To be honest, I’m a bit of a book snoop myself. I love seeing what people have on their bookshelves and I’m always a bit shocked when there isn’t much. Then I know it’s going to be a superficial friendship rather than a deep one, because I can’t really be friends with someone who doesn’t read. One friendship was cemented for life when a new friend came to dinner and saw that I had The Girl of the Limberlost on my bookshelf. She hugged me with shining eyes, saying, ‘I can’t believe I’ve finally met someone who has also read it.’

If a book snoop visited my house, she would have a field day. We are dead-tree readers, with floor-to-ceiling bookshelves in the hallways, sitting-room, all bedrooms and in both offices. Plus, she would need more than one rainy day because there’s no system. Apart from the shelf of cookery books in the hallway, it’s abitrary.

I once attempted a system, and it looked like this:


It was based on colour and fuelled by a very nice bottle of red wine. And three years later, it doesn’t look like that anymore. (Now that I think about it, my Girl of the Limberlost friend was the same one who helped me colour-code the books. This is what we booky types do for fun when we get together.)

In my house, a book snoop would find history books cuddled up to books on human capital management and thrillers, classics in the childrens’ rooms and a disorienting array of contemporary fiction everywhere. One selection from one shelf would find Elizabeth Kostova next to Donald Maass next to James Wilson next to Qiu Xiaolong next to Mary Gordon next to Doris Lessing next to Jane Smiley next Anne Tyler next to Deon Meyer. She’d find chick lit in bed with Booker Prize winners and crime fiction making eyes at dictionaries.

She would come to the conclusion that the owners of the house are book-hoarders who are passionate about reading, people with an intellectual bent that is tempered by an addiction to genre fiction. Someone might work in HR systems, someone might be a writer or writing a book, there are definitely children in the house, they love to cook, they are chaotic and random, but one thing is for sure, they love living with books.

What would a book snoop say about you?

(Hat tip to DGLM for the link.)


Summer Wish List

The books on my wish list are multiplying like rabbits with nothing better to do, so before they escape me, here they are noted down. Just so I don’t forget and in case anyone wants to give me a non-birthday related, summer-celebrating present. (I live in hope.)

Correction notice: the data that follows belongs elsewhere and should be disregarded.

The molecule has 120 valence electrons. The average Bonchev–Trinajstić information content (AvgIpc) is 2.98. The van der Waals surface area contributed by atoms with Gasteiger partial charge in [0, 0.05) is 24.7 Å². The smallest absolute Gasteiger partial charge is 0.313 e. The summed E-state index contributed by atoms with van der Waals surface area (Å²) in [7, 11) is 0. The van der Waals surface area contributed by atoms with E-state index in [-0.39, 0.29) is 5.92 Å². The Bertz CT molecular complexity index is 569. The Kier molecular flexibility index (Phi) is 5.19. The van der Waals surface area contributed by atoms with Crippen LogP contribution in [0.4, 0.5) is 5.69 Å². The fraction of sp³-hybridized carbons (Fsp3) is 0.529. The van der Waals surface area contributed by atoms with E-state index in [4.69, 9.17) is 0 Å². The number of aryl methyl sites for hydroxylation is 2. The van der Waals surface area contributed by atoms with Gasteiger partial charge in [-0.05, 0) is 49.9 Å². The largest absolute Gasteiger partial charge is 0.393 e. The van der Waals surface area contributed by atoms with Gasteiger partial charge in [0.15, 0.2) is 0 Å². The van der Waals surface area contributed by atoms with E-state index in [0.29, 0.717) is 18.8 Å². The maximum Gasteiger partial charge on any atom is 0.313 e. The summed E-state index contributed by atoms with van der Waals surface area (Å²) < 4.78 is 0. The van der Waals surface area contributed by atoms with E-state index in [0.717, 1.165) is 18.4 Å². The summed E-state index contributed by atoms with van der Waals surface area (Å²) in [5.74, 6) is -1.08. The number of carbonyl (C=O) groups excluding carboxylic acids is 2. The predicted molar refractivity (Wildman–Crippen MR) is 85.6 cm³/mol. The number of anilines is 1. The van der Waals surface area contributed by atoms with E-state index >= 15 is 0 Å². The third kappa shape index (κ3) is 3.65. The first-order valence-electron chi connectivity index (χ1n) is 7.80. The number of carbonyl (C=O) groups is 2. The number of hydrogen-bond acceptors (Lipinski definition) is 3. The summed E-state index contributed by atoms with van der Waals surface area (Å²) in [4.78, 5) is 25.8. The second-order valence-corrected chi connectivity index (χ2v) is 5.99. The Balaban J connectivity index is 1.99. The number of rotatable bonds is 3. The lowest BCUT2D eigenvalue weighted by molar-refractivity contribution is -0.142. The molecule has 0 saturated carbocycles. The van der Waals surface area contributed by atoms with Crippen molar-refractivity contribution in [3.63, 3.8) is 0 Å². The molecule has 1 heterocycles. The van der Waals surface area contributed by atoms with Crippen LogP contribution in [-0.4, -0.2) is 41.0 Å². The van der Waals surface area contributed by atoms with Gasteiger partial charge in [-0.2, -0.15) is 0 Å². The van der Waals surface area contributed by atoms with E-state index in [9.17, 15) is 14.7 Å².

Without further ado, I give you The Summer Wish List:

1. The Slap by Christos Tsiolkas. From the Amazon product description: ‘At a suburban barbecue, a man slaps a child who is not his own…The reverberations call into question the relationships between all those who witness it. At a suburban barbecue one afternoon, a man slaps an unruly 3-year-old boy. The boy is not his son. It is a single act of violence, but this one slap reverberates through the lives of everyone who witnesses it happen. In his controversial, award-winning novel, Christos Tsiolkas presents an apparently harmless domestic incident as seen from eight very different perspectives.’

2. The Tapestry of Love by Rosy Thornton. From Rosy’s website: ‘The Tapestry of Love is the story of how a woman falls in love with a place and its people: a portrait of landscape, a community and a fragile way of life.’ Rosy is my favourite romantic novelist and I’ve read all her books. I especially loved Hearts and Minds, set in a Cambridge college.

3. Hope Against Hope by Sally Zigmond. Sally’s an award-winning short story writer and this is her first novel. She’s running a short story writing tutorial on her blog at the moment, which is not to be missed. Writing tips! For free! From from someone who knows what she’s talking about! What’s not to like?

4. The Immortal Life of Henrietta Lacks by Rebecca Skloot. The story of the woman whose cells became the most important tools used in medicine. Because I’m falling in love with science.

5. The Primal Blueprint by Mark Sisson. My favourite caveman has written a book, subtitled ‘How to ReProgram Your Genes for Effortless Weight Loss, Vibrant Health and Boundless Energy.’ I lost four kilograms in a month just following his blog. Imagine what reading the book will do …

6. A Gate at the Stairs by Lorrie Moore. If Hilary and Barbara hadn’t been in the Orange Prize shortlist, this was apparently the book that would have won. Lorrie came up against the heavies. Called ‘lyrical, beguiling and wise.’

7. This Body of Death by Elizabeth George. The 16th in the Inspector Lynley series. I’ve read them all and I can’t stop now.

8. The Thousand Autumns of Jacob de Zoet by David Mitchell. Because Bloglily says it’s good and I was never brave enough to read Cloud Atlas.

9. Dead Like You by Peter James. The latest in the Roy Grace mysteries. Addicted!

10. Plenty by Yotam Ottolenghi. For what is summer without a new recipe book?

This list is by no means complete. I reserve the right to add more books at random, willy-nilly and so forth, and in response to wise readerly recommendations.

What’s on your wish list?